Messages: 5

    Again only an opinion if the u.s. Product is avalable and it is, why buy this salt from other countries? The company did not give you a choice the salt was cheaper to purchase from south america and able to charge more because of some " shortage". A good friend once told me "hogs get fat pigs get slaughtered"
  16. kimber

    kimber Senior Member
    from Ohio
    Messages: 140

    I'd like to check in on a couple of thoughts:
    1) Color doesn't matter. Most the salt of different color is only that way due to the trace minerals in the geological formation from where it was mined. If you check the chemical analysis of these products, you will find they are well with in the range of the percent of total chlorides required by ASTM D632 which is a minimum of 95% total chlorides. Most salts are at least that percent or higher. It is the chlorides that melt snow.

    2) I honestly don't think the US producers aren't a bit worried about the shortage. Think about the increase THEY are getting on the huge amounts they sell each year. An extra $10-30/ton on MILLIONS of tons. The are smiling all the way to the bank. Their production costs haven't gone up that much from last year to this year. Do you think they are really worried about the few who bring in foreign salt here or there throughout the midwest...no way. I venture to say that all the foreign salt brought in combined wouldn't amount to an eraser mark on the US producers balance sheet.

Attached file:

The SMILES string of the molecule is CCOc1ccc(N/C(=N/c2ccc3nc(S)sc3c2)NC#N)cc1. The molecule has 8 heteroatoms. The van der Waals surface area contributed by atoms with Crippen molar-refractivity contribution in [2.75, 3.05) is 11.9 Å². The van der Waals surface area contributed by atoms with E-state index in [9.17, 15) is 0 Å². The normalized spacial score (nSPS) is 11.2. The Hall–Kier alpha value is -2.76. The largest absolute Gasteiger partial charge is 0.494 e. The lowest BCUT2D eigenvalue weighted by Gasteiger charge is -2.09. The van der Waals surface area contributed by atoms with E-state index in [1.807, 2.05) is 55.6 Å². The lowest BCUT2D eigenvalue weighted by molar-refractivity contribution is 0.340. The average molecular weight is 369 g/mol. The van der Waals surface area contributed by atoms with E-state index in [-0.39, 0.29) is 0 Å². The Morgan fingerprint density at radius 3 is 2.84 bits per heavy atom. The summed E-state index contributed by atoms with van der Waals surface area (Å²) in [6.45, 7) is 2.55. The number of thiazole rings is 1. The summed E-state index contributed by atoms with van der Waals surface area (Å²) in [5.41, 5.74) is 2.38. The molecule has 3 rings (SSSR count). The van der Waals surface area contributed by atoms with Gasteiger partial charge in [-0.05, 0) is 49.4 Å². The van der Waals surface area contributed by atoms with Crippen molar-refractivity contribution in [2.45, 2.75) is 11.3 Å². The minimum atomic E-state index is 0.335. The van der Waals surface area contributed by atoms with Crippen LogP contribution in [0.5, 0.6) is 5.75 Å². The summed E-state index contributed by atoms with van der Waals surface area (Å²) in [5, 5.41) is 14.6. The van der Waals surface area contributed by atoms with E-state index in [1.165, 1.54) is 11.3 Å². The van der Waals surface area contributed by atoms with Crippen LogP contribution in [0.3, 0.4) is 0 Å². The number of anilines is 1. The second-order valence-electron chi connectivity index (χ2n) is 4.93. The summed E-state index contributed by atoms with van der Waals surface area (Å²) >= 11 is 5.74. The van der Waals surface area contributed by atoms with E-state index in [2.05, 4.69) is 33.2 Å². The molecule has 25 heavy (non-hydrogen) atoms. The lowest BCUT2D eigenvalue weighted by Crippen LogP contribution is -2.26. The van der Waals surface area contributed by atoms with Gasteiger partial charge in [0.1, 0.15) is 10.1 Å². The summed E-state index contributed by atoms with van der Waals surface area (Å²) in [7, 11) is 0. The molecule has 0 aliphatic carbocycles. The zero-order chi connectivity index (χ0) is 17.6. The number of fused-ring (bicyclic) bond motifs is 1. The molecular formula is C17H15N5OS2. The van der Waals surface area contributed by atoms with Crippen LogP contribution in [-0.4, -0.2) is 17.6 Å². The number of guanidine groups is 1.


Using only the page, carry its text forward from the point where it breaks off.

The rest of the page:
3) For those of you who bought foreign salt on a spot basis because you had to should be thankful that it was available. Otherwise you'd be in real trouble with your snow removal contracts. It kept you in business when your US supplier cut you off. For those who had the "onions" to lay out a significant investment for the foreign product deserve to make a return on that effort. That is the american way.

    4) A good friend told me the recipe for success is "find something people need, provide it for them, and treat them fairly."

    Just my opinion as well as others posted on here.